But there is also evidence that Britten was unhappy with the musical quality of the Double Concerto. His first attempt at the slow movement (18 March) is described as ‘an unsatisfactory beginning’, and three days later he lamented: ‘Spent practically whole day writing a fatuous slow movement for my concerto—only 2/3rds of it.’ By the end of the month his frustration had grown acute: ‘Write more of last mov. of Concerto in morning—I shall tear that up soon’ (29 March); and on the day he finished drafting the finale (4 May) he concluded ‘I expect I shall scrap it all’ before signing off two days later with ‘I’m putting my Concerto away for a bit’.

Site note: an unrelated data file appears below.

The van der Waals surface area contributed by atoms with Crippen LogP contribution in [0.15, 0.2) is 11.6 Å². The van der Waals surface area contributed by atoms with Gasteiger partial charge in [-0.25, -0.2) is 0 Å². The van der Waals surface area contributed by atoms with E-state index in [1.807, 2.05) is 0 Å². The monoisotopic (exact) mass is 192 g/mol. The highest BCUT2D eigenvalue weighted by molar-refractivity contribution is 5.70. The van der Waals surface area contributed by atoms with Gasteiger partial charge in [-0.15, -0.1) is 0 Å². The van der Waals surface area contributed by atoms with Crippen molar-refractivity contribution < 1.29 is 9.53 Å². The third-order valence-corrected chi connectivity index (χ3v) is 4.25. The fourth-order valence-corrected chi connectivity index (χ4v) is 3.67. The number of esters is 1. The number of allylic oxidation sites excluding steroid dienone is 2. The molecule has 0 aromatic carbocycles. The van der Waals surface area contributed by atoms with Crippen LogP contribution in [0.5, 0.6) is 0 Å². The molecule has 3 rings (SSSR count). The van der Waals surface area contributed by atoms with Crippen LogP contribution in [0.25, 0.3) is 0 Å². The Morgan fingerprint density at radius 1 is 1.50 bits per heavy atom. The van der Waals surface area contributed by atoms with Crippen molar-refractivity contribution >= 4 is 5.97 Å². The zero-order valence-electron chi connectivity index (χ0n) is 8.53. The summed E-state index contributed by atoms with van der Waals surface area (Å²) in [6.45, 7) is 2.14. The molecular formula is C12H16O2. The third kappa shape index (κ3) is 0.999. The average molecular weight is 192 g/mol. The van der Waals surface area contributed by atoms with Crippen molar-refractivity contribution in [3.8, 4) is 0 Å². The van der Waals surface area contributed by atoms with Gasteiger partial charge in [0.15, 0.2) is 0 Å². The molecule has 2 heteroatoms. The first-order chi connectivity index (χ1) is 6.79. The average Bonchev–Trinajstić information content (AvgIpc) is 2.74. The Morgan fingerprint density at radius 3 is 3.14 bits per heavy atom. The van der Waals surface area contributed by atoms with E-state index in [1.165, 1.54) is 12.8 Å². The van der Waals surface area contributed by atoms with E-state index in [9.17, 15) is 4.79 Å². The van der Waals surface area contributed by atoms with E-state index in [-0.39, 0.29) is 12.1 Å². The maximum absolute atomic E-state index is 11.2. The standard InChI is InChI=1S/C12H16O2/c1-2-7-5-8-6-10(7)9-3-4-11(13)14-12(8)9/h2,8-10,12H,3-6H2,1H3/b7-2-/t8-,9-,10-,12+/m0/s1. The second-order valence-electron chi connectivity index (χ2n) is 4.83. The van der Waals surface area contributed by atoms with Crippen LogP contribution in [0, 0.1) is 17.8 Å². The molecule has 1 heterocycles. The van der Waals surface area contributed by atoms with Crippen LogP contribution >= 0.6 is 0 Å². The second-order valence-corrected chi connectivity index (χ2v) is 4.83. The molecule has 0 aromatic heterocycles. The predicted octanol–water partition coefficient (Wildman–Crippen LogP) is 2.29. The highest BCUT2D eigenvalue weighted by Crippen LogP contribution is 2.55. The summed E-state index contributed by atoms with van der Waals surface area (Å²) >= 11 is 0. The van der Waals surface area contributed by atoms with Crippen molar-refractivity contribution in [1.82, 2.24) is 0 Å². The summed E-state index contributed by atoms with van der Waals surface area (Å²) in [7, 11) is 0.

On 19 April 1936 Britten attended the posthumous first performance of Berg’s Violin Concerto at the International Society for Contemporary Music in Barcelona, an occasion which he found ‘shattering’. Britten was there to perform his fiendishly difficult Suite for violin and piano (Op 6) with a friend of Frank Bridge, the violinist Antonio Brosa, with whom he had already broadcast the work in the UK. Britten and Brosa kept in touch after the composer’s emigration to the USA in May 1939, by which time he had already begun to write a substantial Violin Concerto for the soloist (the composer referred to it at the time as ‘a big heavy-weight’). The concerto was completed in Quebec later that summer, and Britten prepared the piano reduction in New York (where he was to settle), continuing to work on the orchestration in September. Britten hoped a US premiere for the concerto would not only help his own reputation but also enable Brosa to gain further work in America. The composer wrote to his publisher, Ralph Hawkes, on 21 November about the work’s impending publication: ‘It seems a little risky without me having heard Toni play it to engrave it, but I have written to him, asking him to be honest and tell me what passages are ineffective and what alterations he suggests. Also I am hoping that he will finger and bow the part for the edition (“edited by Antonio Brosa”).’ Brosa travelled to New York to give the first performance, at Carnegie Hall on 28 March 1940 with the New York Philharmonic under John Barbirolli, having been detained on arrival at Ellis Island by immigration officials on suspicion of his being ‘a doubtful visitor’—presumably on account of his Spanish citizenship.